Dandy Cat

Dandy Cat

Letterboxd Diaries—October 2021

  • The Desperate Hours: A slow, trembling burn ignites into a tense inferno. Bogart gives a menacing performance in his penultimate role. This is a tragic story with a doomed trio of antagonists. The suspenseful mood is heightened by the excellent nighttime stagings. It’s a thrill from start to end. (★★★★)
  • Double Indemnity: Baby, this feels like one of those watershed films that shook the industry and continues to make waves long after its release. There are many films that can count this one as an influence. Billy Wilder, Barbara Stanwyck, Fred MacMurray, and Edward G. Robinson were all exemplary. You know what, baby? This was a wonderful movie, baby. It’s got tension to spare and a thrilling story, baby. Never count out Keyes and his stomach of knowledge, baby. (★★★★★)
  • Incendies: The twist in this one can stand up to any of the greatest in film history. What’s more, it’ll punch you in the gut hard enough to make you double over. Is it any surprise that Denis Villeneuve would go on to have the career that he’s had? This guy is clearly a master storyteller, and I think he’s still got a long career ahead of him. This one may not have the polish of his later films, but it does have more gut-wrenching emotion and one of the most unflinching eyes of any film. (★★★★½)
  • The Nice Guys: I can’t think of a single Shane Black film that isn’t fun as hell. Whatever “it” is, he’s got it. Story-wise, this one isn’t nearly as strong as, for instance, Kiss Kiss Bang Bang or Lethal Weapon, but it makes up for that lack with a perfect buddy pairing. Russell Crowe and Ryan Gosling shine as a mismatched private detective team, with both of them bringing unique flavors of comedy to their roles. Angourie Rice holds her own against these two towering (both in talent and stature) actors. (★★★★)
  • Free Guy: Undoubtedly fun, but not nearly as funny as I was hoping for. It’s got everything going for it—Ryan Reynolds, Jodie Comer, Taika Waititi, a high concept, unique story—but it still can’t manage to be anything extra special. The amount of video game-inspired Easter eggs brings a welcome bit of fun. Otherwise, it’s perfectly fine, but it isn’t a film that’s likely to stick in my mind for very long. That’s its greatest tragedy: it’s forgettable. (★★★½)
  • Batman Returns: There’s an unfortunate lack of Batman in this Batman movie. And I saw this one at the wrong age. I bet I would have loved and appreciated the camp when I was younger. Instead, I saw it in my mid-30s and all I could notice was an over-reliance on its cartoonish villains. Where’s the development of Bruce Wayne? It’s supposedly his movie, so where’s his story? Why is this film about little but local city politics? Admittedly, it did look unique and remarkable. Tim Burton of this era definitely had a distinct aesthetic and it works in a Batman movie, for the most part. (★★½)
  • Tommy Boy: If somebody ever asked you to point out an example of a film that was designed to appeal specifically to boys in their teenage years and early 20s, then this is your perfect pick. It’s sophomoric, loud, and repetitive. What keeps this movie from sinking into terrible territory is its genuine heart. There’s an earnest story about family, friendship, and legacy here. There’s also no denying the obvious charm and appeal of Chris Farley. A movie like this one proves that he could have gone on to create many more indelible and cherished films. (★★★½)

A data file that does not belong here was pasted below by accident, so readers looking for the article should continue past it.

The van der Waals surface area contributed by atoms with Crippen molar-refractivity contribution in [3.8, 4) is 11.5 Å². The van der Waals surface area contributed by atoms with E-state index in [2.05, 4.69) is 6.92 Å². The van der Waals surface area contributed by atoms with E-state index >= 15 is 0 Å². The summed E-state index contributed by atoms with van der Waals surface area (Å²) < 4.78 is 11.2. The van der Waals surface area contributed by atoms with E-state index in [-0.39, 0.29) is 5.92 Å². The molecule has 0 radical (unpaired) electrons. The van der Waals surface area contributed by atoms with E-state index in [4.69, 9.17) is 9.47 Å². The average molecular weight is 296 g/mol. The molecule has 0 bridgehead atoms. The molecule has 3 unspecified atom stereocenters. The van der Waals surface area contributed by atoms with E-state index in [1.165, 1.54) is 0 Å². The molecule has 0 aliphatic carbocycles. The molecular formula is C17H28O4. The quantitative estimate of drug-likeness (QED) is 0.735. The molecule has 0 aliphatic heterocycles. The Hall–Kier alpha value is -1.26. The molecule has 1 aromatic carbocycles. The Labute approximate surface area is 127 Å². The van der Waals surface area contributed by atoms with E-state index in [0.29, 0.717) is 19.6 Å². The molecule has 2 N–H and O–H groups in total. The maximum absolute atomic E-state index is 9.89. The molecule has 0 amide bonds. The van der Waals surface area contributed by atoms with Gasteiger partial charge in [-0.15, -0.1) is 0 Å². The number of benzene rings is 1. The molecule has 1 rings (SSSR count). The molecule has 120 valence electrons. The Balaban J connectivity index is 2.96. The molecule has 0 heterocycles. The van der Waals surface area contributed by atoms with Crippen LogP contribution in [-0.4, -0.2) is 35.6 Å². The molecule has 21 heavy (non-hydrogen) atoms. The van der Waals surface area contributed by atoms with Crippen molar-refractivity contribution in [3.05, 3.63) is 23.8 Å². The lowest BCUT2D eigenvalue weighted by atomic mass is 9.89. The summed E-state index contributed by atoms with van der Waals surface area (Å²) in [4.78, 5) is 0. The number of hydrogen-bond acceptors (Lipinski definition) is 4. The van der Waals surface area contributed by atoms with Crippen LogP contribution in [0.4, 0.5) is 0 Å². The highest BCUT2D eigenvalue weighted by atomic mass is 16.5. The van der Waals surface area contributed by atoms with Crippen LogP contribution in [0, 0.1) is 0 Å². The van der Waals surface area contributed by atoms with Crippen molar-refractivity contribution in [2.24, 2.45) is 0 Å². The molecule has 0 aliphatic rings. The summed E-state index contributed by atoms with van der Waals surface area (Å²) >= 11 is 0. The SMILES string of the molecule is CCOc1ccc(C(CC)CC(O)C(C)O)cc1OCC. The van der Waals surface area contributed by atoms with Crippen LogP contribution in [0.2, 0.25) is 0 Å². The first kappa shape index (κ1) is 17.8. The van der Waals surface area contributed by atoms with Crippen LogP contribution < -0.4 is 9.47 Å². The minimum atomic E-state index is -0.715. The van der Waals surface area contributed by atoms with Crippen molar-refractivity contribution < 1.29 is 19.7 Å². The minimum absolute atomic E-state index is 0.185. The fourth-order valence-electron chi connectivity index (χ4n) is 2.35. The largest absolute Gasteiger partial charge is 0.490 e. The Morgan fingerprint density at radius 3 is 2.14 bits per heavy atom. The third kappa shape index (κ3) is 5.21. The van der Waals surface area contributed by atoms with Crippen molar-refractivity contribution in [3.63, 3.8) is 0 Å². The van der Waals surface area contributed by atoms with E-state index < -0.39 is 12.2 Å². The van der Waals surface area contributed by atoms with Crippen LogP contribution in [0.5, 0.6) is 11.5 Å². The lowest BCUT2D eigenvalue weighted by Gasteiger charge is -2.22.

• Official Secrets: Give me all of the British people talking about spycraft, intrigue, and do-goodery that you’ve got. I could watch that stuff forever. Next to the brooding courtroom drama, it might be my favorite genre. I guess I’m just a big fan of watching people who are more adult than I’ll ever be try to solve impossible problems (and sometimes while wearing barrister’s wigs). Oh, and of Keira Knightley. She’s just great and I hope she’s living a good life. (★★★½)
  • Denial: Along with Official Secrets, I’ve been watching a lot of films that feature posters of women with severe looks on their faces being bordered by frowning men. I had no idea this genre existed. This one was well-done, with performances that felt impassioned and exuberant. It depicts an important moment in history, and one that more people should be aware of. Also, barrister’s wigs galore! (★★★½)
  • Squid Game: More of a tv mini-series, but it was on Letterboxd, so why not? I’m not in the least bit surprised that this one has captured the attention and adoration of so many people. It’s well done, affecting, and comes with a powerful, anti-capitalist message (which is more necessary than ever these days). We are all Seong Gi-hun, or should strive to be more like him. I was hoping this would be more of a mini-series, but I’ll gladly watch another season. (★★★★)
  • Die Hard: After each viewing of this film, I spend time trying to figure out if it would be anywhere near as great if the inimitable Alan Rickman was not in it, playing the German terrorist, Hans Gruber. It’s undeniable that Bruce Willis is great, and he’s ultimately the reason why, so far, four sequels have been made. However, would this one be the certifiable classic it’s become if not for Rickman? I’m not so sure. Suffice it to say, this is about as fun and thrilling as action movies can get. It’s pretty damn brilliant. (★★★★½)
  • Old: Like an extremely well-funded student film. It looks amazing, but the writing never fully delivers. It feels like it’s always aware of how clever it’s trying to be. While everyone tries their damnedest to act out their parts as well as they can, and largely succeed, the film also suffers from a hectic edit that ends up being tiring instead of tense. Shyamalan is capable of making a great film, but he seems insistent on beating us over the head with how ingenious he thinks he is. (★★)